How to Get Better Feedback On Your Songs

Andrea Stolpe

A friend of mine recently expressed frustration that she doesn’t get useful feedback on her songs.  The kind of feedback she gets is too general, and she sometimes suspects it’s candy coated.  Phrases like “I really like it!” and questions such as “When did you write that?” or “Did you write that about yourself?” don’t help her to assess whether these songs are hitting their mark in a commercial and still substantial place.  Despite the exuberance of some feedback, she finds that when she presents them to industry gatekeepers, their response is lukewarm.

So how do we know if we’re progressing to writing better songs?  How do we know if we’re both moving our audience to care about our music as well as finding commercial viability?  The frustrating reality is, we don’t know until we get useful feedback from playing our songs out.

The truth is, people don’t know how to verbalize their responses to our songs.  We’ve got to ask for what we need, sometimes with agonizing specificity.  Try the tips below and see if you can get your listener talking with useful information:

  1. Play the song through once, then take the listener through the song a second time one section at a time, stopping after a verse or a verse and chorus for feedback.  They’ll start talking, where before they didn’t have much to say.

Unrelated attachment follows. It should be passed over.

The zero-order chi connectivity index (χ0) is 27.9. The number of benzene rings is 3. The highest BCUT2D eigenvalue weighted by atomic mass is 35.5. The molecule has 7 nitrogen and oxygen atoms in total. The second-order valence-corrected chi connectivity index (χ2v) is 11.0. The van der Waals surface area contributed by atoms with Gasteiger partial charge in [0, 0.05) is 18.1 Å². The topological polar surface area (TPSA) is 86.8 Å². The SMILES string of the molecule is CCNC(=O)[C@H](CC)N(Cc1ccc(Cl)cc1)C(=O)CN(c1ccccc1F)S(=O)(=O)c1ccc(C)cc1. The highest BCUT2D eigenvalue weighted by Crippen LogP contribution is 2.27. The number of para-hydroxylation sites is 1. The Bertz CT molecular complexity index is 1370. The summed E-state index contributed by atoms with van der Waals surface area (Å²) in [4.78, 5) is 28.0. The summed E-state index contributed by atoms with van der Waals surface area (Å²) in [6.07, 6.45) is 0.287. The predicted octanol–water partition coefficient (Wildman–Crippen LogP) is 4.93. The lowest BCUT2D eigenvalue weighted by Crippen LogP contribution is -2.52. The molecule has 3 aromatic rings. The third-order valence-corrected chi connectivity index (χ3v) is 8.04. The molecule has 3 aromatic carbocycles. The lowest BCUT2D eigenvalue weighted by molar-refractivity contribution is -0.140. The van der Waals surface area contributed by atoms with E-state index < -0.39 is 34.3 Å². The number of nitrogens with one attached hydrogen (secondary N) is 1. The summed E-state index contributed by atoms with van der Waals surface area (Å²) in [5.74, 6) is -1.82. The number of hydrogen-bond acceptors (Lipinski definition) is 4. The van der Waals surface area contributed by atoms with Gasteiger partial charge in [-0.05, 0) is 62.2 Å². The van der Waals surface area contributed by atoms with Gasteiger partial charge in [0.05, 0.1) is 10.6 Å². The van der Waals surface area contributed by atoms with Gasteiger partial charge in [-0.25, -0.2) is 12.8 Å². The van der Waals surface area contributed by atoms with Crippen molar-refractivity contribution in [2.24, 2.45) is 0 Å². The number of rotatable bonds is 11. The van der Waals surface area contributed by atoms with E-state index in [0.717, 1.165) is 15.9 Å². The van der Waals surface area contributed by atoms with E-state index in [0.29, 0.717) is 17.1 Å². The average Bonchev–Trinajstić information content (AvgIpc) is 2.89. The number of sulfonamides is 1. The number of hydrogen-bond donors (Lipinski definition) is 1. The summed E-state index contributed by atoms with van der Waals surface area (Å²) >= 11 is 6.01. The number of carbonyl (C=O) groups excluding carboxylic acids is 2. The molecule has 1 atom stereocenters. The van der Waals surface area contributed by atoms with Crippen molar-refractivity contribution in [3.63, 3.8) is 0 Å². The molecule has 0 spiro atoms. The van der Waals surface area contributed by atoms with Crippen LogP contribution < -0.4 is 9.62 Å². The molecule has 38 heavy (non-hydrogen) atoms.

2. If you’re presenting the song as a recording, make sure audio quality is high. Provide a lyric sheet if you can so your listener can follow along.
  3. Ask “What feeling do you get from the words and music?” “What do you think the singer (or main character) is feeling?”  (These are the same.)  “Do you like the main character?”
  4. Ask “When the singing started, did it sound natural with the music, or did anything throw you off?”  “Did you struggle to hear any of the words or make sense of them?” “Could you tell where the chorus started?”  “Can you remember any part of it?”
  5. “Do you like the mood of the music behind the singing?”  “Did it seem to convey the same emotion as the words that were being sung?”
  6. “What was your favorite part of the melody?”  “Can you sing any part of it still?”

Remember that as songwriters, we have a language for talking about songs and music.  Our listeners don’t have that language, so it’s our job to help give it to them.

Andrea Stolpe
Andrea Stolpe

Andrea Stolpe teaches songwriting at Berklee Online and the University of Southern California. Her songs have been recorded by Faith Hill, Julianne Hough, and Jimmy Wayne. She is also the author of Popular Songwriting: 10 Steps to Effective Storytelling.